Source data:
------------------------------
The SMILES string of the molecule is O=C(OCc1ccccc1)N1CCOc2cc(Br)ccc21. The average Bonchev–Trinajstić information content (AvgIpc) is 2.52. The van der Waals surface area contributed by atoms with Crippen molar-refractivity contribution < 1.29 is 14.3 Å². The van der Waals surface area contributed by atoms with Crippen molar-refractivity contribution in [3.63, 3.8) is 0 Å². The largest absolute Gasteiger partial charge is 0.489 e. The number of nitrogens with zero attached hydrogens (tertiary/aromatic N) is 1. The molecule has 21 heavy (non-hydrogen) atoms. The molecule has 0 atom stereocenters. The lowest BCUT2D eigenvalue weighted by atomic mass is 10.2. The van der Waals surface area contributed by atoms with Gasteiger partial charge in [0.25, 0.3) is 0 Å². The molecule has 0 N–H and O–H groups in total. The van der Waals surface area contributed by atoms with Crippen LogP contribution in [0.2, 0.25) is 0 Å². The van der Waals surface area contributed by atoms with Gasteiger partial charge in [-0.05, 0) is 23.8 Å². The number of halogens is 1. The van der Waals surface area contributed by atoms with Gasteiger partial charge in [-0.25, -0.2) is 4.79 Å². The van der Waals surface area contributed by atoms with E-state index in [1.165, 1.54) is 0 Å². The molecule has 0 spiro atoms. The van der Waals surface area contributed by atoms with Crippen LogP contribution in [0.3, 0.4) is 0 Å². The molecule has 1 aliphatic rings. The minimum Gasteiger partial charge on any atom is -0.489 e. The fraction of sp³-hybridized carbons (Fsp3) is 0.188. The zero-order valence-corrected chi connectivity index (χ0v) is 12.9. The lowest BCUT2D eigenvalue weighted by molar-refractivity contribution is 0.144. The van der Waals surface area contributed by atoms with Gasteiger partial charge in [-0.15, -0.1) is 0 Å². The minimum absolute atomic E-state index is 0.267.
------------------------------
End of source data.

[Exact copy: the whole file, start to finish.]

The SMILES string of the molecule is O=C(OCc1ccccc1)N1CCOc2cc(Br)ccc21. The average Bonchev–Trinajstić information content (AvgIpc) is 2.52. The van der Waals surface area contributed by atoms with Crippen molar-refractivity contribution < 1.29 is 14.3 Å². The van der Waals surface area contributed by atoms with Crippen molar-refractivity contribution in [3.63, 3.8) is 0 Å². The largest absolute Gasteiger partial charge is 0.489 e. The number of nitrogens with zero attached hydrogens (tertiary/aromatic N) is 1. The molecule has 21 heavy (non-hydrogen) atoms. The molecule has 0 atom stereocenters. The lowest BCUT2D eigenvalue weighted by atomic mass is 10.2. The van der Waals surface area contributed by atoms with Gasteiger partial charge in [0.25, 0.3) is 0 Å². The molecule has 0 N–H and O–H groups in total. The van der Waals surface area contributed by atoms with Crippen LogP contribution in [0.2, 0.25) is 0 Å². The van der Waals surface area contributed by atoms with Gasteiger partial charge in [-0.05, 0) is 23.8 Å². The number of halogens is 1. The van der Waals surface area contributed by atoms with Gasteiger partial charge in [-0.25, -0.2) is 4.79 Å². The van der Waals surface area contributed by atoms with E-state index in [1.165, 1.54) is 0 Å². The molecule has 0 spiro atoms. The van der Waals surface area contributed by atoms with Crippen LogP contribution in [0.3, 0.4) is 0 Å². The molecule has 1 aliphatic rings. The minimum Gasteiger partial charge on any atom is -0.489 e. The fraction of sp³-hybridized carbons (Fsp3) is 0.188. The zero-order valence-corrected chi connectivity index (χ0v) is 12.9. The lowest BCUT2D eigenvalue weighted by molar-refractivity contribution is 0.144. The van der Waals surface area contributed by atoms with Gasteiger partial charge in [-0.15, -0.1) is 0 Å². The minimum absolute atomic E-state index is 0.267.